Over the past few years, the various sectors of commercial real estate have split into different trajectories, with some property types, such as industrial and office, rising to new highs, and with retail properties dropping further and further. Then came the issues surrounding Covid-19 and the lockdowns.
The trajectories suddenly turned into the same direction: down for all, but to different degrees, some sectors barely ticking down and other sectors dropping more sharply. And retail properties plunged.
Here is a first taste of the dynamics in Europe, where the lockdowns started earlier than in the US – in Italy, local lockdowns started on February 21, nearly a month before the first local lockdown in the US, the San Francisco Bay Area.
Retail properties have long been suffering from the structural shift of where retail spending takes place, the shift from brick-and-mortar stores to ecommerce. This shift had been relentlessly progressing over the years. But in March and April, it exploded higher as brick-and-mortar stores were shut down and ecommerce operations boomed.
Tenants of retail properties are now having trouble paying rent, or are unwilling to pay rent, as their stores are closed. Some of them will go out of business altogether; others will attempt to stay in business but renegotiate their leases. This whole dynamic has accelerated, as many future years of more or less gradual change are now being distilled into a few months. It has thrown the retail property sector into turmoil.
According to the Green Street Pan-European Commercial Property Price Index, which tracks prices of retail properties in the 25 most liquid real estate markets in Europe, all three sub-indices dropped in April, from March. But prices of retail properties plunged during the month:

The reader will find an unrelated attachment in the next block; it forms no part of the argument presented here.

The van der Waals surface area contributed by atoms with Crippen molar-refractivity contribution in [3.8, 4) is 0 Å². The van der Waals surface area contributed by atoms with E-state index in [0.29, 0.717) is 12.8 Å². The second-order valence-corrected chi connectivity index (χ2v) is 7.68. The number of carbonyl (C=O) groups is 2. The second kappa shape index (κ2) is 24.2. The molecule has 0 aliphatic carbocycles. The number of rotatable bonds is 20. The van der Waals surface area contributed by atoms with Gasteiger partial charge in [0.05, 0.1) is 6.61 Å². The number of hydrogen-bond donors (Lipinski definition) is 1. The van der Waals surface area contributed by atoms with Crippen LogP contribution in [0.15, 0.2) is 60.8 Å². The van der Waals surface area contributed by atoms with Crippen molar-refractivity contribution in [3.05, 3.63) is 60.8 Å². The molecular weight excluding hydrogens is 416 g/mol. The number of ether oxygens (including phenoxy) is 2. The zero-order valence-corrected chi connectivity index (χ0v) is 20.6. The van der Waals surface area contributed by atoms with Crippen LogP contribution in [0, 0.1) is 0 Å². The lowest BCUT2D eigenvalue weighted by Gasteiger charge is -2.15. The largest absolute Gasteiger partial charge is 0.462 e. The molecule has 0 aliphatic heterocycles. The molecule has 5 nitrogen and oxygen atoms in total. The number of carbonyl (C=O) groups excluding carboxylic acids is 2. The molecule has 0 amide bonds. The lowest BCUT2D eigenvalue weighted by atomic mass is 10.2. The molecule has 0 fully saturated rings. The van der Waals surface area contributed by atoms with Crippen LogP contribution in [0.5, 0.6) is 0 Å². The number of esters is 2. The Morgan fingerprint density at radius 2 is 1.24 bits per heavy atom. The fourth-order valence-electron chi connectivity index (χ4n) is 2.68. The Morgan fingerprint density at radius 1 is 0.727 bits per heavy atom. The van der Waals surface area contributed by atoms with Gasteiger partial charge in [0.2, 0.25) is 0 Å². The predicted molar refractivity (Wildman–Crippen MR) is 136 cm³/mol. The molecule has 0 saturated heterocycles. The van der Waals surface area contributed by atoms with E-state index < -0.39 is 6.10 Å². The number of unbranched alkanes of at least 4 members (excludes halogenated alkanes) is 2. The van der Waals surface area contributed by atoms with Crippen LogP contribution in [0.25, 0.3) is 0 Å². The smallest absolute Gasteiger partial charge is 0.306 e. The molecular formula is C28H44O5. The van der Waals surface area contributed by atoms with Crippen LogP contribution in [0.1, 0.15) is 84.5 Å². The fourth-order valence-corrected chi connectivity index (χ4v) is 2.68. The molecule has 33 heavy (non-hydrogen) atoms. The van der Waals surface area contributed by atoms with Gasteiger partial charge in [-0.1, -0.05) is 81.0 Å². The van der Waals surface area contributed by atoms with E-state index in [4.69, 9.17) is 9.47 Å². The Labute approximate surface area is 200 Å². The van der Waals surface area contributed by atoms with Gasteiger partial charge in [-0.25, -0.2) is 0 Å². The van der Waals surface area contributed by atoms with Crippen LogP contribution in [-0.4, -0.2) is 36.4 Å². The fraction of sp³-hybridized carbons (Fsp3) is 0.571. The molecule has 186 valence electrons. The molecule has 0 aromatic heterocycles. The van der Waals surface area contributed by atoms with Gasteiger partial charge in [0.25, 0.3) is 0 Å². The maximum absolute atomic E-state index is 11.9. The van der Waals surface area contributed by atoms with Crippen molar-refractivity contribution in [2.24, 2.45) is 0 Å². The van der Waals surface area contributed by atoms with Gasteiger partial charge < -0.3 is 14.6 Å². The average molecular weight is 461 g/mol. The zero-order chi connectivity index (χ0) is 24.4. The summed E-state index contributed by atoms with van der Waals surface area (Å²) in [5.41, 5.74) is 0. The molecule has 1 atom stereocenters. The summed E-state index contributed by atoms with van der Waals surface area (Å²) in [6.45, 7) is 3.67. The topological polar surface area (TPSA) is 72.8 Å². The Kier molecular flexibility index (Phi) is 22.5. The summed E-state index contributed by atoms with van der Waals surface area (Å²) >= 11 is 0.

Retail properties: -15.1%
Office properties: -6.6%
Industrial properties -0.7%,
“Wide bid-ask spread points to lower values” going forward, the report by Green Street Advisors notes.
The indices for office and industrial properties came off their all-time highs in March. But the all-time high of the retail index was the plateau period of mid-2015 to early 2016. Since then, the retail property index has plunged 29% (chart via Green Street Advisors, click to enlarge):
The report notes:
“The commercial real estate transaction market has largely come to a standstill as buyers and sellers adjust their underwriting expectations and try to agree on a fair price,” the Green Street report notes.
“During periods of wide bid-ask spreads, asset values often move closer to the bid than the ask. There is little to no investor demand in the retail sector and waning investor demand for sub-prime office buildings today.
“However, high-quality office and most industrial assets are still likely to trade at punchy capital values per square meter.”
The overall Green Street Pan-European CPPI, which is an average of the retail, office, industrial sectors, dropped 7.5% in April from March and is down 3.4% over the past 12 months:
Each index was set at 100 for the month of its pre-Global-Financial-Crisis peak in 2007. According to Green Street, prices are tracked in local currency. The indices capture the prices at which commercial real estate transactions are currently being negotiated and contracted, which makes the index very timely.
Much like the retail sector of commercial real estate, the office sector also faces new structural challenges going forward as work-from-home strategies have been successfully rolled out during the pandemic, and companies and service providers now see that it is a functional and manageable alternative with high productivity for many jobs.
This too is playing out worldwide.
And this – much like the acceleration of ecommerce – is one of many structural shifts coming out of this crisis.
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